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Three MPs Suspended as Public Order Bill Debate Turns Chaotic

Tempers flared as Parliament debated the Public Order Management Bill on Thursday, forcing Deputy Speaker Jacob Oulanyah to suspend three MPs.
MP Otto explains why he tore the parliament roll call paper

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Tempers flared as Parliament debated the Public Order Management Bill on Thursday, forcing Deputy Speaker Jacob Oulanyah to suspend three MPs.

 

 MPs Ibrahim Semujju Nganda for Kyadondo East, Theordre Sekikubo for Lwemiyaga and Odonga Otto for Aruu County were suspended for misconduct.

 

The three were suspended for three sittings of Parliament and the Deputy Speaker ordered that they leave the house immediately.

 

The MPs became loud and unruly during the debate as they disputed an attempt by Deputy Speaker Oulanyah to put the bill to vote.

 

Oulanyah ruled that a role call be made so that individual MPs make personal decisions on the bill before it passes or fails.

 

When the clerk started roll-calling members, opposition MPs stood up and protested the procedure and made a ring around the table of the clerks in front of the Speaker chanting "No way, no way, no way."

 

But the Deputy Speaker did not listen to their plea and kept on telling the clerk to roll call members.

 

MP Odonga Otto then grabbed the roll call list from the clerk and tore it into pieces.

 

Oulanyah  told the house that the records should capture that the roll call list from which the final decision on the bill was to be arrived from has been torn by Otto and that the roll call and tally could not continue. He then adjourned the house to Tuesday next week for the roll call and tally to continue and added that the disciplinary action against Otto will be communicated.

 

//Cue in: “Let the record show….

Cue out:….to proceed with the vote.”//

 

Odonga Otto said that Oulanyah had no right to stop opposition MPs from speaking about the bill and according them more time to consult about it before it is passed.

 

He said that the speaker’s ruling was not legitimate adding that opposition MPs will write to the Speaker of Parliament about the conduct of her deputy. He described Oulanyah's conduct as a disgrace to the people he represents. He vowed not to attend parliament again when Oulanyah is presiding.

 

Otto, who had earlier this year noted that he would leave Parliament in 2016, said he had changed his mind about retiring from politics. Instead, he said he is going to seek re-election to represent Omoro County which the Deputy Speaker currently represents.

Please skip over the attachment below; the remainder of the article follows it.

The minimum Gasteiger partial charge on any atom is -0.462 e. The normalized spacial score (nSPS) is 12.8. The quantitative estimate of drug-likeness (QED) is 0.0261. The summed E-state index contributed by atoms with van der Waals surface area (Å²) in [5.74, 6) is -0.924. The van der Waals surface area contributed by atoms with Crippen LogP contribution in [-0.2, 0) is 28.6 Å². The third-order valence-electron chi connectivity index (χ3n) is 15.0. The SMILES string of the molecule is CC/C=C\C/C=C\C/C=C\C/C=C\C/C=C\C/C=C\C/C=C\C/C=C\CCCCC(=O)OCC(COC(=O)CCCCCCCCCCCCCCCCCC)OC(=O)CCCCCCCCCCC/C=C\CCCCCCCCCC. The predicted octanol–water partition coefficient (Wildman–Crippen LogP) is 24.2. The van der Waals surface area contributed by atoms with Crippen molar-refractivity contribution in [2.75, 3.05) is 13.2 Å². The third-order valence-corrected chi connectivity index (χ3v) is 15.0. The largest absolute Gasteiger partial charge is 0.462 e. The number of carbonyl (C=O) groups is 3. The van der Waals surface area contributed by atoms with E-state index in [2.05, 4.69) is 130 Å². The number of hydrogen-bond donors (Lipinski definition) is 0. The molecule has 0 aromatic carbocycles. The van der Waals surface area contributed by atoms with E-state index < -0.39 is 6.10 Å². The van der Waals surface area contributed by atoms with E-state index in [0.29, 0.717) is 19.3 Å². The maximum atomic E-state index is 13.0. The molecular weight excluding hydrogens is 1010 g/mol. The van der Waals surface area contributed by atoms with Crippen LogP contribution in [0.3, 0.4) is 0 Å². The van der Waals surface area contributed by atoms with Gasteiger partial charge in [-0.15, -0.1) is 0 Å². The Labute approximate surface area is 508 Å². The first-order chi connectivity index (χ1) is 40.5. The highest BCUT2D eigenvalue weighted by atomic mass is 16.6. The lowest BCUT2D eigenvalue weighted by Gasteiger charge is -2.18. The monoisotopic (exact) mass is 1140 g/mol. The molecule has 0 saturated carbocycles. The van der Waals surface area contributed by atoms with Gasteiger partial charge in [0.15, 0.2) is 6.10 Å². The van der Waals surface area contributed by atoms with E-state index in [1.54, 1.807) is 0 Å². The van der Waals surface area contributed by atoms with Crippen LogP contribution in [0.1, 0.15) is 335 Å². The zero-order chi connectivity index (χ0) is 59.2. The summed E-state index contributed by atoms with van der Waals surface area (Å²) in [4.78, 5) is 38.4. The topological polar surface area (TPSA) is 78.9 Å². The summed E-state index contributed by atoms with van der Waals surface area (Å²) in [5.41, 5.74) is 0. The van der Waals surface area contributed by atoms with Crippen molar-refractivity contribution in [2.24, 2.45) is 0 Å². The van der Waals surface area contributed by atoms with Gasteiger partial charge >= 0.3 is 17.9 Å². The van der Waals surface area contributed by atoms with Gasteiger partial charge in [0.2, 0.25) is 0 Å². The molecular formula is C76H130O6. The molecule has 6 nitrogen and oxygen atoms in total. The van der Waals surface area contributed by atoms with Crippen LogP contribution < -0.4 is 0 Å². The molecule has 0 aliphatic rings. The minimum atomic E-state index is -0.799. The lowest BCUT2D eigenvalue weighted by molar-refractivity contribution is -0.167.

//Cue in: “I cannot come to….

Cue out:…and we want.”//

 

MP Ssekikubo said he was disappointed with Deputy Speaker Oulanyah's conduct adding that the deputy speaker had attempted to pass the bill last Thursday, but was blocked because parliament did not have a quorum. Ssekikubo said he had been informed just in time as opposition MPs were not in the House.

 

He said Oulanyah's decision to try and pass the bill again in this manner demonstrated that he had decided to fight NRM wars instead of being impartial.

 

Ssekikubo said he is not respecting any suspension and he is to appear in the House come Tuesday next week.

 

//Cue in: “It is because….

Cue out:….the Speaker’s eye.”//

 

During the same debate, Muhammed Nsereko, Kampala Central MP, was summoned to the Deputy Speaker's for misbehaving in house. However, Nsereko said he would not respond to the summons because Oulanyah had not followed any rules of procedure to summon him.

 

While the Deputy Speaker said he had taken issue with Nsereko’s temper, the MP acknowledged that the Speaker later found it necessary and accorded him time to speak on the Bill.

 

//Cue in: “How many times….

Cue out:….touches the fundamental.”//

 

It remains to be seen what action will be taken against Otto and whether inquiries into his conduct will be handled by the disciplinary committee of Parliament since he had been suspended from the sitting at the time he tore roll-call lists in the house.

The Public Order Management Bill was tabled in 2011 in what appeared as a government plan to regulate public gatherings at the time of increased cases of protests in the country.

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